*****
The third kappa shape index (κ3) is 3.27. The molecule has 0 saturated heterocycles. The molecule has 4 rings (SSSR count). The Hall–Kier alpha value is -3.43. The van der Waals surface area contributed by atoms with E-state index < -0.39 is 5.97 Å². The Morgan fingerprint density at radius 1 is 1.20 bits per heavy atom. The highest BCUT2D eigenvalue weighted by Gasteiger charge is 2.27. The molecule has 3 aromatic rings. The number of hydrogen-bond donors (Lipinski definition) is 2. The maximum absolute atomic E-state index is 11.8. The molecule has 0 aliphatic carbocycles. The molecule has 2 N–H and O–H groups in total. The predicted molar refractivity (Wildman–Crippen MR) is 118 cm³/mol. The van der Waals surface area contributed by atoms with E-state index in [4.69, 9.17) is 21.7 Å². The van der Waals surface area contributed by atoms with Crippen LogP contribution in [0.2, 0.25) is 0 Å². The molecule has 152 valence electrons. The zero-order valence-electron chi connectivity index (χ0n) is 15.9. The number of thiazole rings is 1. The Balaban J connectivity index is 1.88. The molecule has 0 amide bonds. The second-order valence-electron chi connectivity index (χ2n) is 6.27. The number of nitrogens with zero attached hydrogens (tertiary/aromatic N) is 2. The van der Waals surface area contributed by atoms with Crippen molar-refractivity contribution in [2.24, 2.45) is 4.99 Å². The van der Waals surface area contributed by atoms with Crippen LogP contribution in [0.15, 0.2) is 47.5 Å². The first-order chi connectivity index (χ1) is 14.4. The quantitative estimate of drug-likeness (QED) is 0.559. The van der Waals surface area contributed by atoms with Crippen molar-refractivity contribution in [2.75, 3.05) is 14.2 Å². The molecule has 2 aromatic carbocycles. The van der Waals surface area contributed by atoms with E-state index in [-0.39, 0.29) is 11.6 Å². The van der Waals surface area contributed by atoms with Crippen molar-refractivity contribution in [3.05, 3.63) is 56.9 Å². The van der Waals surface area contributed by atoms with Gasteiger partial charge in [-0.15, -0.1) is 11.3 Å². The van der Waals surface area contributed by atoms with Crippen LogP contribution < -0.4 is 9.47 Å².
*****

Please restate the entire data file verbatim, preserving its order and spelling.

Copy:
The third kappa shape index (κ3) is 3.27. The molecule has 0 saturated heterocycles. The molecule has 4 rings (SSSR count). The Hall–Kier alpha value is -3.43. The van der Waals surface area contributed by atoms with E-state index < -0.39 is 5.97 Å². The Morgan fingerprint density at radius 1 is 1.20 bits per heavy atom. The highest BCUT2D eigenvalue weighted by Gasteiger charge is 2.27. The molecule has 3 aromatic rings. The number of hydrogen-bond donors (Lipinski definition) is 2. The maximum absolute atomic E-state index is 11.8. The molecule has 0 aliphatic carbocycles. The molecule has 2 N–H and O–H groups in total. The predicted molar refractivity (Wildman–Crippen MR) is 118 cm³/mol. The van der Waals surface area contributed by atoms with E-state index in [4.69, 9.17) is 21.7 Å². The van der Waals surface area contributed by atoms with Crippen LogP contribution in [0.2, 0.25) is 0 Å². The molecule has 152 valence electrons. The zero-order valence-electron chi connectivity index (χ0n) is 15.9. The number of thiazole rings is 1. The Balaban J connectivity index is 1.88. The molecule has 0 amide bonds. The second-order valence-electron chi connectivity index (χ2n) is 6.27. The number of nitrogens with zero attached hydrogens (tertiary/aromatic N) is 2. The van der Waals surface area contributed by atoms with Crippen molar-refractivity contribution in [2.24, 2.45) is 4.99 Å². The van der Waals surface area contributed by atoms with Crippen LogP contribution in [0.15, 0.2) is 47.5 Å². The first-order chi connectivity index (χ1) is 14.4. The quantitative estimate of drug-likeness (QED) is 0.559. The van der Waals surface area contributed by atoms with Crippen molar-refractivity contribution in [2.75, 3.05) is 14.2 Å². The molecule has 2 aromatic carbocycles. The van der Waals surface area contributed by atoms with E-state index in [-0.39, 0.29) is 11.6 Å². The van der Waals surface area contributed by atoms with Crippen molar-refractivity contribution in [3.05, 3.63) is 56.9 Å². The van der Waals surface area contributed by atoms with Gasteiger partial charge in [-0.15, -0.1) is 11.3 Å². The van der Waals surface area contributed by atoms with Crippen LogP contribution < -0.4 is 9.47 Å².